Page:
Thai election commission casts doubt over poll outcome
4 January 2008
The outcome of Thailand’s election on December 23 was thrown into doubt yesterday when the Election Commission announced that 83 winners were under investigation for vote buying and other electoral irregularities and could be disqualified. The Election Commission had been expected to announce the final result, but formally certified only 397 parliamentarians.
Of those being investigated, 65 are from the Peoples Power Party (PPP), which supports ousted prime minister Thaksin Shinawatra. The PPP won 233 of the 480 parliamentary seats despite the efforts of the country’s military junta to favour the party’s rivals. The PPP declared last week that it had a parliamentary majority of 254 after forging a coalition with several minor parties. PPP leader Samak Sundaravej had scheduled a press conference for today to announce his government.
If the Election Commission disqualifies a substantial number of the 65, the balance of seats in the parliament could be significantly altered, forcing a reconsideration of alliances. Two other parties—Chat Thai and Pua Pandin—which had been in discussions with the PPP, announced yesterday that they would delay any decision to join a PPP-led government for three days—officially to mourn the death of the king’s sister. Chat Thai and Pua Pandin won 37 and 24 seats respectively.
The military, which deposed Thaksin in a coup in September 2006, undoubtedly had a hand in the Election Commission’s decision. The PPP was formed after Thaksin’s Thai Rak Thai (TRT) party was dissolved and 111 party executives, including the former prime minister, banned from politics for five years. The PPP’s better-than-expected showing in last month’s poll was a blow to the junta’s preferred option of a weak coalition government led by the Democratic Party. With 165 seats, the Democratic Party is well short of a majority.
The large number of PPP seats in question leaves ample room for the political manipulation. The Electoral Commission has scheduled January 13 for the first of two rounds of voting for seats in which winners have been disqualified. The whole process could delay the convening of parliament due on January 22. Under the election rules, the lower house cannot meet until at least 456 seats have been declared.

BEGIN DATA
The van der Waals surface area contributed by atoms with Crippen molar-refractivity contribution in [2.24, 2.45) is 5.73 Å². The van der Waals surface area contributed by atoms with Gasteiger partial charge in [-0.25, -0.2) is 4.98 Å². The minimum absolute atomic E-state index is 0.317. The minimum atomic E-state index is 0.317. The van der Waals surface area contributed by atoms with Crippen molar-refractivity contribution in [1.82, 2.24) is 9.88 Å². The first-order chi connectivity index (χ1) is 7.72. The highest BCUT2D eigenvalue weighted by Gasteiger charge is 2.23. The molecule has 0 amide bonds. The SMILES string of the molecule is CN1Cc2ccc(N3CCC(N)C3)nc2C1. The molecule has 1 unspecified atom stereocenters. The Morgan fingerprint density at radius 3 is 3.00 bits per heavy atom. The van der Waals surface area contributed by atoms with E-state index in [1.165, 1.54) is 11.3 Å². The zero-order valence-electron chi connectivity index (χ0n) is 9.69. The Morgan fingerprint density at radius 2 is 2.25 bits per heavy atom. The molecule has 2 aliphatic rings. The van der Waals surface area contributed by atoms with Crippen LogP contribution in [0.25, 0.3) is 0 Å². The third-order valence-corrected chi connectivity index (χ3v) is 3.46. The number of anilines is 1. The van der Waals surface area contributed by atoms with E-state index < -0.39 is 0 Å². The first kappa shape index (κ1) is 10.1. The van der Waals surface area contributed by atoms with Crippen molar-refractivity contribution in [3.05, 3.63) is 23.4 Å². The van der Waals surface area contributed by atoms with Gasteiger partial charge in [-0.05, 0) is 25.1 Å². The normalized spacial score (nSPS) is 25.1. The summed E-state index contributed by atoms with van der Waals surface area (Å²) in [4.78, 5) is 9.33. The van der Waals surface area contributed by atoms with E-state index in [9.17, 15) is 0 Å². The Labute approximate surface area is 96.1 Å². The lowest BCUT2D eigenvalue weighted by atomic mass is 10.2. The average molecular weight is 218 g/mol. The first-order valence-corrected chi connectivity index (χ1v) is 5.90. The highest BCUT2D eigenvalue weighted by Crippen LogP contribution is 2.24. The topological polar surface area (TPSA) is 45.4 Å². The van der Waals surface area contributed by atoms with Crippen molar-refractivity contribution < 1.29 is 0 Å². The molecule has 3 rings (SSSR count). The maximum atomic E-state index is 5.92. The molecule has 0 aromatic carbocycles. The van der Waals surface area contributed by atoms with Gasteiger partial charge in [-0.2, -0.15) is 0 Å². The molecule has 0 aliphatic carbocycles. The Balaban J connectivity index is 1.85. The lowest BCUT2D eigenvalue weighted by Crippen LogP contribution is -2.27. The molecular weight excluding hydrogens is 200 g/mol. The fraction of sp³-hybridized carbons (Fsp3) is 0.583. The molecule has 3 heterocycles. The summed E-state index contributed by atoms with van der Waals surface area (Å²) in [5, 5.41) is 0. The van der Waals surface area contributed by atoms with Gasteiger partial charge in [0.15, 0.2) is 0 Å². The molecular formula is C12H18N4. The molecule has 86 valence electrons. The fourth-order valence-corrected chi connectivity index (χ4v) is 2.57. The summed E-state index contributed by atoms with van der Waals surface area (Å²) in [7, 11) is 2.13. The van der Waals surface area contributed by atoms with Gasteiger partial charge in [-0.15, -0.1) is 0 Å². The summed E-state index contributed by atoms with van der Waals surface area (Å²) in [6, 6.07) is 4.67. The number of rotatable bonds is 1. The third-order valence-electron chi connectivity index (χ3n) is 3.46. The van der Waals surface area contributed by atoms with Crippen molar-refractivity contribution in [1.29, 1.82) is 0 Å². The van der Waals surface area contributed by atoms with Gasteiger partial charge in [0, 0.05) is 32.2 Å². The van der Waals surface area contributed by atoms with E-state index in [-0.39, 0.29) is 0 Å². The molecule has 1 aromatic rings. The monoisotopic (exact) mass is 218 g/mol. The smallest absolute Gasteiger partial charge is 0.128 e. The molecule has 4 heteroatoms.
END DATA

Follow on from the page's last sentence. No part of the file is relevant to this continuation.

The Electoral Commission is no independent arbiter. The Economist magazine commented this week: “Early in the campaign the commission announced absurdly stringent regulations, raising fears it might apply them partially, to disqualify PPP candidates, or indeed the entire party, on flimsy grounds.” These include a ban of the 111 former TRT members being associated with the election campaign, including the endorsement of any candidate or party.
The Electoral Commission’s rules are the basis for a Democratic Party legal challenge that may overturn the election outcome. The Supreme Court yesterday gave the go ahead for a case charging that the PPP was simply a nominee of the dissolved TRT and thus was itself illegal. The Democratic Party petition also calls on the court to rule on the several related issues, including the distribution of videos of Thaksin.
The decision of the Democratic Party to exploit the junta’s electoral regulations will only further undermine its credibility. The Democratic Party is Thailand’s oldest political party with a reputation for opposing the country’s many military dictatorships. The Democrats came to power in the midst of the 1997-98 Asian financial crisis and rapidly lost support as the impact of their IMF-dictated economic restructuring hit the businesses as well as the urban and rural poor.
Thaksin and his TRT initially won office in 2001 by promising to protect Thai business and making populist promises. He built a substantial support base in hard-hit rural areas by pledging funding for village development projects and low-cost health care for all. In government, however, Thaksin came under pressure to compete for foreign investment and adopted elements of the Democrats’ program of free market deregulation and privatisation.